The COVID-19 pandemic has had a dramatic effect on millions of businesses, including landlords and tenants of commercial properties. With so many companies being forced to close their doors over the last year, it is no surprise that some are struggling to pay their rent or do not want to pay for premises they are unable to use. From the landlord’s perspective, rent needs to be paid no matter what, and many landlords have their own businesses and mortgages to cover during this difficult time. Whether you are a tenant of a commercial property or a landlord for business premises, there are some things you should know about the impact the COVID-19 pandemic is having.

How Has COVID-19 Impacted Commercial Property Rents?

Commercial property rentals have been a popular subject for both the government and our solicitors here at Dootsons. Many landlord and tenants have been affected by the pandemic, and the government has stepped in to put some measures in place to protect businesses on both sides. Many commercial tenants are in a challenging position where they cannot afford their rent because of forced closures and reduced profits. On the other hand, landlords are struggling to receive their rent payments from tenants and are subject to new restrictions put in place by the government in the Coronavirus Act 2020.

Can A Tenant Terminate A Commercial Lease Or Withhold Rent?

Many tenants and landlords have been enquiring whether a tenant can refuse to pay their rent, reduce their rent or terminate their lease early. The first thing to consider here is the specific lease in question, as some may have break clauses, turnover rent provisions or force majeure clauses. Most commercial leases will not provide a way for rent to not be paid or reduced, and in these situations, tenants cannot withhold rent for Coronavirus related reasons. If a commercial lease does feature a rent suspension clause, which most do, it is likely only to apply if the property has been damaged or destroyed, so a rent suspension for COVID-19 will not be a viable option.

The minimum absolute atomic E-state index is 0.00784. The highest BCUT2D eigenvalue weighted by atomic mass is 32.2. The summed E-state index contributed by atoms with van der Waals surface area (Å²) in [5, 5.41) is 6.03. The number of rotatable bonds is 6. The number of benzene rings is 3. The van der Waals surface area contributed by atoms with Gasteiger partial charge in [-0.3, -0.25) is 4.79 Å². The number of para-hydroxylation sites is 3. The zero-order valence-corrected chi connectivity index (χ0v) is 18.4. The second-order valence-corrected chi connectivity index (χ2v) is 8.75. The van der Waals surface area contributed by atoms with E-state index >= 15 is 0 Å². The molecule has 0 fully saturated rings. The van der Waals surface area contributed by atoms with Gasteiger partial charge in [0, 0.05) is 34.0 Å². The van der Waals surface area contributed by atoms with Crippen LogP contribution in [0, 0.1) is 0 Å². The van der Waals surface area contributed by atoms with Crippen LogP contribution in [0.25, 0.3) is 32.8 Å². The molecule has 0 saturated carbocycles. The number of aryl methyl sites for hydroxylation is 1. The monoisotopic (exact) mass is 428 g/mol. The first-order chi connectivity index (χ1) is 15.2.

When there is no option to terminate a lease early, some tenants look at the common law doctrine of frustration. However, to end a lease contract by frustration, the tenant needs to be able to prove some form of illegality or a failure of common purpose, which would leave the lease impossible or radically different from expectations. This doctrine has very small confines, and using this option to relieve a commercial tenancy has a high bar.

Can A Landlord Evict The Tenant And Forfeit The Lease If Rent Is Not Paid?

On 23rd March 2020, the government announced a set of measures to protect the public and economy during COVID-19. One of these measures was that commercial landlords could not forfeit leases or evict tenants for non-payment of rent. These restrictions are currently in place until 30th June 2021 but could be extended further if necessary. Essentially this means that no commercial landlords can evict a tenant for not paying rent during the Coronavirus pandemic. It is important to note that the Coronavirus Act 2020 only applies to rent arrears, and if a tenant is in breach of other areas of the contract, then this can be handled in the usual way. Rent arrears under the Coronavirus Act 2020 include other sums due from the tenant to the landlord, including service charge and insurance rent.

What Options Are Available For Commercial Leases During COVID-19?

Some landlords and tenants with commercial leases are turning to other options in order to handle this unique situation. Some options that are available for both parties are:

  • Rent Concessions: A commercial landlord may agree to an adjustment or suspension of rent during the Coronavirus pandemic. Most landlords want to help tenants get through these difficult times and are prepared to negotiate rent concessions that work for both parties.
  • Guarantors And Deposits: If a commercial lease has a guarantor named, then the landlord can still call on them to make the rent payments if the tenant fails to. Landlords can also draw on rental deposits in line with the rental deposit deed.
  • Insurance: Both landlords and tenants could have insurance to cover them in this unprecedented situation. A commercial landlord may have loss of rent insurance; however, most policies only provide cover if there has been damage to the property. Tenants may have business interruption service, but once again, most policies only cover for physical damage. Some insurance policies will provide cover, so this is an option worth looking into.

For more information on commercial leases during COVID-19 and to discuss your situation, get in touch with our team today.